When asked if I would take on an article/interview with Eve Turek, an acclaimed photographer that resides and plies her exceptional trade on the Outer Banks, I was taken aback. What do I know about photography? I take pictures. With my phone. Point and click. Ta ad! Picture.

I was also told this would be for Outer Banks Woman, an annual magazine dedicated to the creatures we men have little or no clue about…(if we’re being totally honest as a gender).

Like any clueless man that mistakenly thinks he has a clue, I said “Sure!”

First things first…go to her website and take a look at her “pictures.” One look, and I know I’m not dealing with anything less than fine art.

Now I’m flustered. As I scroll through her catalog, I wonder how I approach an interview with a woman who’s produced images that stun me.

My writing has been limited to raging political rants on social media or the comparable fluff that’s inherent in writing and interviewing musicians who, like me, work on the decks of local restaurants. Our “art,” if you wanna stretch things and call it that, is fleeting and intangible. Eve Turek’s art is true. Real. Visible. Revelatory. Touching and inspirational.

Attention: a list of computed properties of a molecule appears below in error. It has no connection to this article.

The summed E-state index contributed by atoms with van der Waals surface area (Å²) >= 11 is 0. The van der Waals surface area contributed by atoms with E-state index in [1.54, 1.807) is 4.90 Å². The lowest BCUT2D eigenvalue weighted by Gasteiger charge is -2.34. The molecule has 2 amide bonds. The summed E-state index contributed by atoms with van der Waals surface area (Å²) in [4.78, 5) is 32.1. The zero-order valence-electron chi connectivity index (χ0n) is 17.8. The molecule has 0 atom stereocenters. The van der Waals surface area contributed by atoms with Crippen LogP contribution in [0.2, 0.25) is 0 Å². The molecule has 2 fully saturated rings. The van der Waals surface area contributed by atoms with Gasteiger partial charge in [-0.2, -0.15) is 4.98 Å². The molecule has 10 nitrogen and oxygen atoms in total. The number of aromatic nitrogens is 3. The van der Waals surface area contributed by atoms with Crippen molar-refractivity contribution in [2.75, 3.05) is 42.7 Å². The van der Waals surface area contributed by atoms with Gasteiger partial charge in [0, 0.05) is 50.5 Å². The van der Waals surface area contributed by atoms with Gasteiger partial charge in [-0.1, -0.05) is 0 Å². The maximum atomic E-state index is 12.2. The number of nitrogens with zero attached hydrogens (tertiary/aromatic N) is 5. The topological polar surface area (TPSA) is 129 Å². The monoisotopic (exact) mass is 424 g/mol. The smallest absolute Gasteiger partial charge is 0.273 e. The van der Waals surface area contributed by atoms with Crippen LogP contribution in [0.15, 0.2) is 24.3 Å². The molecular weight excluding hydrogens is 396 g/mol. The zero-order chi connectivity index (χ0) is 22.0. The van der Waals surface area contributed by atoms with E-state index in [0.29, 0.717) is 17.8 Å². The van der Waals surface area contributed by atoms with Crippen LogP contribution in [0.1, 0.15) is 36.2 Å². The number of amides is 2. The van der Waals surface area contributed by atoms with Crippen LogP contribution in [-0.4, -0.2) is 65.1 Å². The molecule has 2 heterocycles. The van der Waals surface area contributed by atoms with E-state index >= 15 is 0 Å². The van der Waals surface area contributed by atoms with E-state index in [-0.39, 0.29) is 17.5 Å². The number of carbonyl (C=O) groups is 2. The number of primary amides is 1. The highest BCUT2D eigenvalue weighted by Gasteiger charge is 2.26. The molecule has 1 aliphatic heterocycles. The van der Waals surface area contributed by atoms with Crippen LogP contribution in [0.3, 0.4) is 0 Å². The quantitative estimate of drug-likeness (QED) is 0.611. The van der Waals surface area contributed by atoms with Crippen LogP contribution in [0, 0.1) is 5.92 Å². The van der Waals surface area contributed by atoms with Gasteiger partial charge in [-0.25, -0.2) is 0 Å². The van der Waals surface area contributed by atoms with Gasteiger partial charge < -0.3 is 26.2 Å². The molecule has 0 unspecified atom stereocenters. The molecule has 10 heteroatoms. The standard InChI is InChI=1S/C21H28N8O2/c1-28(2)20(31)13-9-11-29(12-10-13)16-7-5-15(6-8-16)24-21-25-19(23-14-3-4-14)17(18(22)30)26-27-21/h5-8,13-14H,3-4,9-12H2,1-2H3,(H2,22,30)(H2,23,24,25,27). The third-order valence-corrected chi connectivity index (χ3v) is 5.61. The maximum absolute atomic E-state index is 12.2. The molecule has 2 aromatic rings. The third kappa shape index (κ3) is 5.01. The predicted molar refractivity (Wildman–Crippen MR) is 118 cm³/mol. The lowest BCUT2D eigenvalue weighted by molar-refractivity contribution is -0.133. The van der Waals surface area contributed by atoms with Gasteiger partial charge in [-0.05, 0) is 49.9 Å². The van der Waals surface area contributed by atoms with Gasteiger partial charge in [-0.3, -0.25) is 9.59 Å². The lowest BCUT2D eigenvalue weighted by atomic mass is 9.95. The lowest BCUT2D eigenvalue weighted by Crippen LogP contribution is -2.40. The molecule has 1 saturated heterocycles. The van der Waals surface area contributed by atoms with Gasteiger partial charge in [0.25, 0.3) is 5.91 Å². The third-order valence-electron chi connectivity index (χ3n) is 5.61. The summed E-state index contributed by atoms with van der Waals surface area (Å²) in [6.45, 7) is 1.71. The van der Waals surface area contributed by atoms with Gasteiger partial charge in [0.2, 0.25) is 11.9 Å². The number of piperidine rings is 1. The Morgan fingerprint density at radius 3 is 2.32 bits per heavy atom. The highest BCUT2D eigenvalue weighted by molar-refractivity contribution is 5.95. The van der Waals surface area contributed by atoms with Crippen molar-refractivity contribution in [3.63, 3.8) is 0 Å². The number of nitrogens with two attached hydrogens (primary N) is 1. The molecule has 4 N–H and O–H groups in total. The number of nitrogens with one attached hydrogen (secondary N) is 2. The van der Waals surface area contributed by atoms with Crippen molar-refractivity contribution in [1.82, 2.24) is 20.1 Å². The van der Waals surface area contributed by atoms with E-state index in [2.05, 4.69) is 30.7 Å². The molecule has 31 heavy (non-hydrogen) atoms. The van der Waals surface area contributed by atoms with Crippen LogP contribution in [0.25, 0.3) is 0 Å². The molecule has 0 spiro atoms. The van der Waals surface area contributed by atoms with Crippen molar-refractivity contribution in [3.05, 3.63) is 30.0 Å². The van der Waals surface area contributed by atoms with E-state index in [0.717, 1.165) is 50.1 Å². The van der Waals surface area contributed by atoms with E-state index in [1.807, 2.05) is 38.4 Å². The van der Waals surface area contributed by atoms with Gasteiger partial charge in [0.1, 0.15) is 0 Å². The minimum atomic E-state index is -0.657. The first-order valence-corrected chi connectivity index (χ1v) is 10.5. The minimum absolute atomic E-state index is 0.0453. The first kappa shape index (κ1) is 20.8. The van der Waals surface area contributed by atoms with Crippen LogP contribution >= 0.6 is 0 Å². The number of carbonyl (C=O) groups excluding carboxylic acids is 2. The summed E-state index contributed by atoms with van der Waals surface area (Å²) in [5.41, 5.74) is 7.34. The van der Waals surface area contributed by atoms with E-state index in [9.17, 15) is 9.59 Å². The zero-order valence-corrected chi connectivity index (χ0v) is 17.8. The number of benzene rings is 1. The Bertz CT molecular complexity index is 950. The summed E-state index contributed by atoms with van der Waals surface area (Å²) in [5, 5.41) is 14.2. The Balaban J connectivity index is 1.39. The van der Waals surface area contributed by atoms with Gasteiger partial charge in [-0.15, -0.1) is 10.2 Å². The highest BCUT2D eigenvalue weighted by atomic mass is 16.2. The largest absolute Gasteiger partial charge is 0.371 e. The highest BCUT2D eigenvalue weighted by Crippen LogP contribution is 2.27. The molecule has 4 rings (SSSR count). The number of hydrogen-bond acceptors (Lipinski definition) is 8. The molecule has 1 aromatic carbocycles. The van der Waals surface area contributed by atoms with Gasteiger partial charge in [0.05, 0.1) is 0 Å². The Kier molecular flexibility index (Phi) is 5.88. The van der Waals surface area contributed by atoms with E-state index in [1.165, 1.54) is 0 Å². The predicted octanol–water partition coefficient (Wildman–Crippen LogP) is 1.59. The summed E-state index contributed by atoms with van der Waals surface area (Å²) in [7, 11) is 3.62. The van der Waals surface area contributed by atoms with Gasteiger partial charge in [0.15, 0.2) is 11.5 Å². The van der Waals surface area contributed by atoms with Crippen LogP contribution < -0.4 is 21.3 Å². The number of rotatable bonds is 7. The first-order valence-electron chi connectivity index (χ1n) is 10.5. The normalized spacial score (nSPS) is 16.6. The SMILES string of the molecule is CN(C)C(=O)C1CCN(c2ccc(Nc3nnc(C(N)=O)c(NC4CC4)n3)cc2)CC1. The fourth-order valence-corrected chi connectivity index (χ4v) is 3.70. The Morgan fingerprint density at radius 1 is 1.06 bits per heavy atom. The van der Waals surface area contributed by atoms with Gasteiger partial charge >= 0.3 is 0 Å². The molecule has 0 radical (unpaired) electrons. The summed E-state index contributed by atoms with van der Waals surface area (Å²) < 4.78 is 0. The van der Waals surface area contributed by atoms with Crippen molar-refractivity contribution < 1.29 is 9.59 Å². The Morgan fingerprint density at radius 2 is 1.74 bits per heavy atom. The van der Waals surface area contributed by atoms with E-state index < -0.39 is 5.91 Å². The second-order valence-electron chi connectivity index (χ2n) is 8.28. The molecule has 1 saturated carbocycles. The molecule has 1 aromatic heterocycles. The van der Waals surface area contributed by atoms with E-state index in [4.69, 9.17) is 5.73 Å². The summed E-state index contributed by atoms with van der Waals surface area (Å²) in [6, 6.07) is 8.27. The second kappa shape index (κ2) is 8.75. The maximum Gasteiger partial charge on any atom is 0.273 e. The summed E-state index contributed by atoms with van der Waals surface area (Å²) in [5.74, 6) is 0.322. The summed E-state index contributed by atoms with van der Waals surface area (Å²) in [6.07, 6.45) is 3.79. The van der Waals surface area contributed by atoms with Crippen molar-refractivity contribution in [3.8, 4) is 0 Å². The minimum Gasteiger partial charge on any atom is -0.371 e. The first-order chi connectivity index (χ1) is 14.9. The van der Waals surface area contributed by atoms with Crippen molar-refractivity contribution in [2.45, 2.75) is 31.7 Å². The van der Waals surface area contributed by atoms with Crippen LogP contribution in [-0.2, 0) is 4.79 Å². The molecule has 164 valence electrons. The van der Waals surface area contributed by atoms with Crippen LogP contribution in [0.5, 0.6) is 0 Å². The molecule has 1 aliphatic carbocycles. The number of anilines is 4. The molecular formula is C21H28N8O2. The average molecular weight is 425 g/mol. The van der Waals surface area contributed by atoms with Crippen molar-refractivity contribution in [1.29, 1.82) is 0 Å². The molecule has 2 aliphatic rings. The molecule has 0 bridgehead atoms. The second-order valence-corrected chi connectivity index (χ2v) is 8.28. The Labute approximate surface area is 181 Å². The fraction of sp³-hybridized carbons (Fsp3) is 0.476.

I see that.

I feel that.

My job, I guess, is to ask her who she is, how and why she’s able to perform magic.

Q: What brought you to the Outer Banks ?

A: I first came for a summer vacation with a grade school chum − whose mother was also my journalism and photography teacher − and they owned a second home, an old flattop that is gone now, in Southern Shores. After a couple years, my parents began to take vacations here. I moved here a couple years after high school.

Q: How would you describe your art?

A: I have started calling myself a Mindful Nature Photographer. I am trying to be aware and attuned to the natural world and any larger messages or lessons it might be offering me and then through an image that results from that moment, to others. It might be hope, encouragement, perseverance or love. I like to say, every image tells a story. There is always a story.

Q: Is there a photographer that was your greatest influence?

A: As far as folks I have never met, I have been influenced by a western photographer named Stephen Krasemann. He authored “True North: Diary of a North Country Year”. Another book is “Chased By The Light” by Jim Brandenburg, a photographer for National Geographic. He exposed one frame of film for 90 days. Sometimes, he found his image at dawn; sometimes, long after dark. My takeaway from his project is that there are images meant for me. When I go out, I am always trying to remember to ask, what is my image here? What is meant for me to see and share?

Q: What is it about photography that touched you ?